Automatic cycle counters
Cycling Scotland has a network of over 100 automatic cycle counters across the country providing real-time cycle data.
Our counters are located in every local authority area in Scotland, and complement those that are managed by local authorities, Sustrans, and other active travel organisations.
Data from all cycle counters – whether urban or rural, on-road or off-road – is uploaded into the Cycling Open Data portal, to create the most comprehensive collection of cycling data of its kind in Scotland.
How do the cycle counters work?
The counters – which are inserted into the ground - use piezoelectric sensor technology, with the sensors installed parallel to each other, which can detect bikes in either a dedicated cycle lane or in mixed traffic. Around two thirds of the cycle counters are also fitted with a pedestrian counter.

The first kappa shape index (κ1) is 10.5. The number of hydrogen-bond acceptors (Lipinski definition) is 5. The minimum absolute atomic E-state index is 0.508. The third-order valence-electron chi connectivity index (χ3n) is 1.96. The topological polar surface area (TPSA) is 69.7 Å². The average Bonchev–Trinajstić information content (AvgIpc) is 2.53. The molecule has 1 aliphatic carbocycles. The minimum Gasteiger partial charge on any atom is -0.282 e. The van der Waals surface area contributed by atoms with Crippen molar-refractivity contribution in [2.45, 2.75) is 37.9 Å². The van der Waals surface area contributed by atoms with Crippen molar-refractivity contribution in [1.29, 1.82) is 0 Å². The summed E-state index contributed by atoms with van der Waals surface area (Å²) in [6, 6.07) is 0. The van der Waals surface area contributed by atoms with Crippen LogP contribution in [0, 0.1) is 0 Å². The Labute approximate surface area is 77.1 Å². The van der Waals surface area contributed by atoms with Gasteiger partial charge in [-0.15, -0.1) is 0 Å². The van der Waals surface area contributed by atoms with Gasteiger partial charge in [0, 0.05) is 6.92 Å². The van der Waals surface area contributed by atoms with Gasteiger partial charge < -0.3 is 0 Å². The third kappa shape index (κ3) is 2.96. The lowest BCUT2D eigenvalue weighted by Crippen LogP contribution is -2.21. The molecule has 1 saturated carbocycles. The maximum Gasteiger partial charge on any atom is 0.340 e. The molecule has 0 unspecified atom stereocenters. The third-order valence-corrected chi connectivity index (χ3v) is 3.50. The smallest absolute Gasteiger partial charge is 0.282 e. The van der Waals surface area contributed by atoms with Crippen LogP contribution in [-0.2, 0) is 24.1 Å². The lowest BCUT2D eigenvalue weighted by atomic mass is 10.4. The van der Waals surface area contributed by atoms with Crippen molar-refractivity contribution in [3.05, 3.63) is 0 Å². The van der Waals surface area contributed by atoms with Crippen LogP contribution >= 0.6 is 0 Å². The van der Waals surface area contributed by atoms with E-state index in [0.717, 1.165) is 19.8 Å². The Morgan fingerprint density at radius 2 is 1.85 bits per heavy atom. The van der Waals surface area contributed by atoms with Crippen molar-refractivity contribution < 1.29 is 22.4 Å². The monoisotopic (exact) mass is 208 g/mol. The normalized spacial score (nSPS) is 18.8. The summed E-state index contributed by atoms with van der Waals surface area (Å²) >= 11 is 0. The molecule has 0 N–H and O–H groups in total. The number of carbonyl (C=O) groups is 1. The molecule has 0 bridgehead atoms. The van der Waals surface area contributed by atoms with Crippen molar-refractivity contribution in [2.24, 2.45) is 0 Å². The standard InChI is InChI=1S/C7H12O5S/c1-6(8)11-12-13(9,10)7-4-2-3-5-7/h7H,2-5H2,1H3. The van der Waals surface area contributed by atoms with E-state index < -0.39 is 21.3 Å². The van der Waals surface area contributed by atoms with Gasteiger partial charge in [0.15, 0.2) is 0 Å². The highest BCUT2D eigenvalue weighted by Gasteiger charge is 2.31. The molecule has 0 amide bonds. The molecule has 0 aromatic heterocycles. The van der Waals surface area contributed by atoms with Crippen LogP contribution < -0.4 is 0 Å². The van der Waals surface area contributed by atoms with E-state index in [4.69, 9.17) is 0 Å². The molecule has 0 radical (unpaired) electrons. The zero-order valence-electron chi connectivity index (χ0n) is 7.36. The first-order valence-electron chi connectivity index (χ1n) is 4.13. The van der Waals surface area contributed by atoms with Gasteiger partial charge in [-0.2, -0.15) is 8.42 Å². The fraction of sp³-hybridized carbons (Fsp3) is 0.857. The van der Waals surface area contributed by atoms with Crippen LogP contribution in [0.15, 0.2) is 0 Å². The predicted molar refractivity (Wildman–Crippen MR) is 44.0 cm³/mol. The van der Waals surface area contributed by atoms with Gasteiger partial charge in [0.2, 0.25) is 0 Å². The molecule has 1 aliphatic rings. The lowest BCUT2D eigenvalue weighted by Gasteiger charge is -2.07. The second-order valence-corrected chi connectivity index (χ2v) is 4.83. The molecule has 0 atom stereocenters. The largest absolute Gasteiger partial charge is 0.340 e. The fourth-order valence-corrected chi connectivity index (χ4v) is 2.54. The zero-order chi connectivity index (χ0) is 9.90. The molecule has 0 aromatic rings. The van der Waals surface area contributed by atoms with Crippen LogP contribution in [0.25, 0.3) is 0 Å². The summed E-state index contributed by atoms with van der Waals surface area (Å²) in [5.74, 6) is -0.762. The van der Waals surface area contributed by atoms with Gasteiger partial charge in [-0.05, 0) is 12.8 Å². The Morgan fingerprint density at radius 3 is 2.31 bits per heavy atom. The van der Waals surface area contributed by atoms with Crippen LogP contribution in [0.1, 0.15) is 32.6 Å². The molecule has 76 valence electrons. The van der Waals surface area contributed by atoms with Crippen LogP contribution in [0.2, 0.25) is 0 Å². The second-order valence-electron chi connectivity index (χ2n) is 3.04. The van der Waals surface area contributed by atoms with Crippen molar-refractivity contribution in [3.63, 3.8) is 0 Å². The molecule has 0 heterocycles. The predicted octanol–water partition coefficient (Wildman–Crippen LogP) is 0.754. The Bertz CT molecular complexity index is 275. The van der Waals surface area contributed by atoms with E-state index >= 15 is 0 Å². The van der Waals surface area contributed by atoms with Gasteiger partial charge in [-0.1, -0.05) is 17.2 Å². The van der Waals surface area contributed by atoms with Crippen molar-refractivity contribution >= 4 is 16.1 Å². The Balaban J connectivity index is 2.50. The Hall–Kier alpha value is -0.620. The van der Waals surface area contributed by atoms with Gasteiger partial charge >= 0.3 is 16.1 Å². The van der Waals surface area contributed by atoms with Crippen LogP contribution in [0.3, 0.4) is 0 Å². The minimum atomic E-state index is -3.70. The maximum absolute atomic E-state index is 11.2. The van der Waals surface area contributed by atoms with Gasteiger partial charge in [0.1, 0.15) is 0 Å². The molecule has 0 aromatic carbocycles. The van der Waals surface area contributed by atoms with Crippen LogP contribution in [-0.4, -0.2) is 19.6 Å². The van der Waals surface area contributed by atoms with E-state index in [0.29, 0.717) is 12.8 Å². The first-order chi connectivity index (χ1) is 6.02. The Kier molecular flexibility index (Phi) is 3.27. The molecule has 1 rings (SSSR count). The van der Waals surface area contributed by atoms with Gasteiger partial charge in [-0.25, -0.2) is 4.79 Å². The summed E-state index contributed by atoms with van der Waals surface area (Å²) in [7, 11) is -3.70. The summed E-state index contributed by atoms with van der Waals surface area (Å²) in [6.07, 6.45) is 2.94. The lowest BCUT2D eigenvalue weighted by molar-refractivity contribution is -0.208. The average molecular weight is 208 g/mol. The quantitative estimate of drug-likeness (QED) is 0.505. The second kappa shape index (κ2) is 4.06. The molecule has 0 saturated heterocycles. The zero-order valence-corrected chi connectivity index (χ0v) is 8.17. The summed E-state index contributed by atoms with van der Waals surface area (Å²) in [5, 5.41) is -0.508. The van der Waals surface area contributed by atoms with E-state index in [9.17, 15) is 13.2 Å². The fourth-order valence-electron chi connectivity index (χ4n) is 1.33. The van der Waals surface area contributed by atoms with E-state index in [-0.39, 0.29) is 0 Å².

The counters are powered by battery which is charged via solar panel.
How do the counters know it’s a bike?
The bike detection algorithm can distinguish between bikes and other forms of traffic by measuring wheelbase, speed, and signal size. The algorithm can detect between bicycles, motorbikes, vehicular traffic, and non-motorised traffic such as prams, pushchairs, and scooters.